Minister of Education, Science and Technology Jerome Fitzgerald pictured as he received the Jones Communications Network (JCN) Person of The Year award. Photo: Shawn Hanna/Tribune Staff
By RICARDO WELLS
Tribune Staff Reporter
MARATHON MP Jerome Fitzgerald said he is “disappointed” in St Anne’s MP Hubert Chipman’s claims that the boundaries report he signed as the Official Opposition’s representative on the Constituencies Commission was different from the one Prime Minister Perry Christie presented to Parliament.
In an attempt yesterday to make sense of what he categorised as a “surprising” ordeal, the Marathon MP suggested that he is shocked that Mr Chipman, whom he called a lifelong friend, would put his personal credibility on the line for what he sees as a baseless legal challenge that ultimately serves no purpose.
Mr Chipman made the claims in a letter to House of Assembly Speaker Dr Kendal Major last week. The letter has been used by Official Opposition MPs Richard Lightbourn and Dr Andre Rollins as part of a court challenge against the legality of the boundaries report.
Mr Fitzgerald, commenting in response to Mr Chipman telling The Nassau Guardian on Sunday that the letter was “misinterpreted,” said he firmly believes that the St Anne’s MP initially mounted this campaign under some form of political duress.
Mr Fitzgerald is also a member of the Constituencies Commission.
“Well if you listen to what I said in Parliament, I was very careful in what I said, I made it quite clear that I am not sure what pressure Mr Chipman was under to sign that letter; what level of duress he was under because I have known Mr Chipman almost all of my life and I have always known him to be a straight forward person,” said the Marathon MP.
He added: “I said I was very disappointed that he would put his signature to such a letter which, in and of itself, did not reflect the truth of what happened during our deliberations and in fact, I know personally because of conversations he and I had throughout the process with regards to questions he raised and every question he raised was answered to his satisfaction.”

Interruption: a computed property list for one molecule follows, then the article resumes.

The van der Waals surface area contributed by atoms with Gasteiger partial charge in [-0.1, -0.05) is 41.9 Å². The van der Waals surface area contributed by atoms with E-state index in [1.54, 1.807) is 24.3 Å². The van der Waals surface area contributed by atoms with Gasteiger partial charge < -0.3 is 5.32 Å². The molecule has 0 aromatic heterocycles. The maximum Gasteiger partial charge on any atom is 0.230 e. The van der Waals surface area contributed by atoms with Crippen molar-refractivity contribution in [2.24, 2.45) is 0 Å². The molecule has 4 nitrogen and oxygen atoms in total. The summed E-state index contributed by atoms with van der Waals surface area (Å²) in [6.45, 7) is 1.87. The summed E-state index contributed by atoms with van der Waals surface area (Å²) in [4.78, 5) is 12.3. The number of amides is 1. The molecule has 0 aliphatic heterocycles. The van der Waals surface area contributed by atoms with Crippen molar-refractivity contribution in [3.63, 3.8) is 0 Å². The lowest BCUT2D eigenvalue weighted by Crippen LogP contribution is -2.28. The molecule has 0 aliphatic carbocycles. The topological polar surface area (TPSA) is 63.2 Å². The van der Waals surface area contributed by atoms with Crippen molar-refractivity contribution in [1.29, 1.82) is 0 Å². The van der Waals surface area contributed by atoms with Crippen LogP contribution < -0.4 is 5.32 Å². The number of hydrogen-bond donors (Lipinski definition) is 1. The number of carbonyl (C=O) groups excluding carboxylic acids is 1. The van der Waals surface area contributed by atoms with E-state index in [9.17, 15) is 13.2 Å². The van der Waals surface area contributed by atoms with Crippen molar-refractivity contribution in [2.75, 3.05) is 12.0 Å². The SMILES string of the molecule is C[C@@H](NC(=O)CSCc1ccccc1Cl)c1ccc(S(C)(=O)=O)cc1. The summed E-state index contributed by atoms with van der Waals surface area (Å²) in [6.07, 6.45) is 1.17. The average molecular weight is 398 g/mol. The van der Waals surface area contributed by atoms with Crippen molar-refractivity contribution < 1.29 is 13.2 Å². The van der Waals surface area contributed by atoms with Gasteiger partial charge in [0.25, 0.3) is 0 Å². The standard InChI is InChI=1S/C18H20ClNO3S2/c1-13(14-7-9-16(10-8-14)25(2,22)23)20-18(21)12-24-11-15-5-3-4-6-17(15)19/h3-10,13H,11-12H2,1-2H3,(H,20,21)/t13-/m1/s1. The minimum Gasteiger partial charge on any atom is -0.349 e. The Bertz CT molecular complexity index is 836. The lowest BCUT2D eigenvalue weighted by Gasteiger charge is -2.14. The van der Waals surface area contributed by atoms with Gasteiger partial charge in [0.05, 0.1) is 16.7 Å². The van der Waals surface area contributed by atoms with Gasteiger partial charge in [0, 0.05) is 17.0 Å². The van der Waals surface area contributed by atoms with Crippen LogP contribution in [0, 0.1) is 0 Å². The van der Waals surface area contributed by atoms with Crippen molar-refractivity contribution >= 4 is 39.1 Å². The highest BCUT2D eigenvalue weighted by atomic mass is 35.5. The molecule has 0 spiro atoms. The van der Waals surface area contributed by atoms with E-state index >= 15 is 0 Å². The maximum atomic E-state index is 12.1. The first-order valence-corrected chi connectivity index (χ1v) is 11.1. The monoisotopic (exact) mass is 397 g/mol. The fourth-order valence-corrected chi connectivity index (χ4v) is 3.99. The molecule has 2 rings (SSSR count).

The Constituencies Commission was comprised of Dr Major; Senior Justice Stephen Isaacs, vice-chair; government members, Deputy Prime Minister Philip Davis and Mr Fitzgerald; Mr Chipman; and House clerks Maurice Tynes and David Forbes.
Mr Fitzgerald claimed that at no point during the commission’s deliberation was Mr Chipman urged to sign off on the report, instead being instructed in several instances to question everything he wanted until he was satisfied with the answers offered by those accompanying him on the commission.
Mr Fitzgerald added that it was in one of these instances that Mr Davis informed Mr Chipman personally that again, he didn’t have to sign off on the report before it was presented to Parliament.
“(Mr Davis) didn’t sign the last report in 2011 (when he was a member of the commission),” stated Mr Fitzgerald. “And so, at the end of the day (Mr Chipman) was fully aware of what his constitutional rights were and again I am disappointed... that someone who is so well respected, particularly by me, would succumb to whatever pressure, and there is no doubt in my mind whatsoever for someone to make a 180 (degree) turn the way he did, that he must have been under tremendous pressure to sign a letter like that.”
Last Friday, Prime Minister Christie also criticised Mr Chipman for his claims.
“The report that he signed came to Parliament as is,” Mr Christie said last week at the JCN Person of the Year awards. “I made a communication indicating that whenever a debate is finished, as prime minister under the constitutional powers that I have, I was going to recommend one change that was agreed to when we did the resolution, and that was a name change from Montagu to Freetown.”
Dr Rollins and Mr Lightbourn, who are represented in court by attorney Michael Scott, in documents filed are arguing that the draft order was tabled too late to be legal, that it represents egregious gerrymandering and that it seeks to add an additional constituency despite a nationwide pace of voter registration that is well below that of 2012.
When asked directly about the efforts of the two MPs, Mr Fitzgerald said he was surprised that an Official Opposition so eager to get to an election would attempt to slow the process, adding that silliness of an election cycle can bring with it all sorts of surprises and unplanned moves.
He said: “The reasons that they gave for challenging, when you look at the three reasons, none of them are really valid or to me have any legal merit whatsoever.”
He continued: “I don’t know how the courts are going to rule . . . I am just saying that the arguments they put forward don’t see any legal merit in any of their arguments whatsoever.”
Justice Ian Winder is expected to deliver his ruling on the matter today.
The government is represented by attorney Loren Klein.